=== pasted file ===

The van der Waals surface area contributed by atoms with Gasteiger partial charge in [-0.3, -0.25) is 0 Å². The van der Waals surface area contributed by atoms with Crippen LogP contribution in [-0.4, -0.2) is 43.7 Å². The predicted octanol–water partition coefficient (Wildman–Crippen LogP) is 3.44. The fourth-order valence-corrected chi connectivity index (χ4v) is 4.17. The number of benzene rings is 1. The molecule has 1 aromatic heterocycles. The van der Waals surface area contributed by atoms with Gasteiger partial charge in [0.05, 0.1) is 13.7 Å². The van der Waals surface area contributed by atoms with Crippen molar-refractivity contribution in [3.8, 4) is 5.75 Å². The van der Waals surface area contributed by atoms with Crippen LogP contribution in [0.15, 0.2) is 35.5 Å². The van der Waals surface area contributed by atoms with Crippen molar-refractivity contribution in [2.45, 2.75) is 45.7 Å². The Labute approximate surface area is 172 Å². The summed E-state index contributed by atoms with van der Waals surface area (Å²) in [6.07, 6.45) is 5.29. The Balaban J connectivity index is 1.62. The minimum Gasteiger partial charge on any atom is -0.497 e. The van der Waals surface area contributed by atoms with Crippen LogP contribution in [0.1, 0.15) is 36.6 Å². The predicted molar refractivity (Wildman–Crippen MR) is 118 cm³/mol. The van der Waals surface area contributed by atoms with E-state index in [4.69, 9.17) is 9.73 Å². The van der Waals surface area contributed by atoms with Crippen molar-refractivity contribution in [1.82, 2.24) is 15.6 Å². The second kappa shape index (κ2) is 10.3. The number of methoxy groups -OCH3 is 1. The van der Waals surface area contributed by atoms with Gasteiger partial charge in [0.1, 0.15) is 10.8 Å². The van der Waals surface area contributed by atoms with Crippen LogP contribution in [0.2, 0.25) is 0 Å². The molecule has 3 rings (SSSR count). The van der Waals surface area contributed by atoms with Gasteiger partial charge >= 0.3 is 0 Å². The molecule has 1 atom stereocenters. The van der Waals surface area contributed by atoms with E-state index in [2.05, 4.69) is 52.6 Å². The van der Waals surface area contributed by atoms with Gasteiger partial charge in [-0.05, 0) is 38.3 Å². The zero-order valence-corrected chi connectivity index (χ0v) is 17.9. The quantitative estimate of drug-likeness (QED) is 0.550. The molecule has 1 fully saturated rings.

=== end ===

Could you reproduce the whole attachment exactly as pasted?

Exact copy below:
The van der Waals surface area contributed by atoms with Gasteiger partial charge in [-0.3, -0.25) is 0 Å². The van der Waals surface area contributed by atoms with Crippen LogP contribution in [-0.4, -0.2) is 43.7 Å². The predicted octanol–water partition coefficient (Wildman–Crippen LogP) is 3.44. The fourth-order valence-corrected chi connectivity index (χ4v) is 4.17. The number of benzene rings is 1. The molecule has 1 aromatic heterocycles. The van der Waals surface area contributed by atoms with Gasteiger partial charge in [0.05, 0.1) is 13.7 Å². The van der Waals surface area contributed by atoms with Crippen molar-refractivity contribution in [3.8, 4) is 5.75 Å². The van der Waals surface area contributed by atoms with Crippen LogP contribution in [0.15, 0.2) is 35.5 Å². The van der Waals surface area contributed by atoms with Crippen molar-refractivity contribution in [2.45, 2.75) is 45.7 Å². The Labute approximate surface area is 172 Å². The summed E-state index contributed by atoms with van der Waals surface area (Å²) in [6.07, 6.45) is 5.29. The Balaban J connectivity index is 1.62. The minimum Gasteiger partial charge on any atom is -0.497 e. The van der Waals surface area contributed by atoms with Crippen LogP contribution in [0.1, 0.15) is 36.6 Å². The predicted molar refractivity (Wildman–Crippen MR) is 118 cm³/mol. The van der Waals surface area contributed by atoms with E-state index in [4.69, 9.17) is 9.73 Å². The van der Waals surface area contributed by atoms with Crippen molar-refractivity contribution in [1.82, 2.24) is 15.6 Å². The second kappa shape index (κ2) is 10.3. The number of methoxy groups -OCH3 is 1. The van der Waals surface area contributed by atoms with Gasteiger partial charge in [0.1, 0.15) is 10.8 Å². The van der Waals surface area contributed by atoms with Crippen LogP contribution in [0.2, 0.25) is 0 Å². The molecule has 3 rings (SSSR count). The van der Waals surface area contributed by atoms with Gasteiger partial charge >= 0.3 is 0 Å². The molecule has 1 atom stereocenters. The van der Waals surface area contributed by atoms with E-state index in [2.05, 4.69) is 52.6 Å². The van der Waals surface area contributed by atoms with Gasteiger partial charge in [-0.05, 0) is 38.3 Å². The zero-order valence-corrected chi connectivity index (χ0v) is 17.9. The quantitative estimate of drug-likeness (QED) is 0.550. The molecule has 1 fully saturated rings.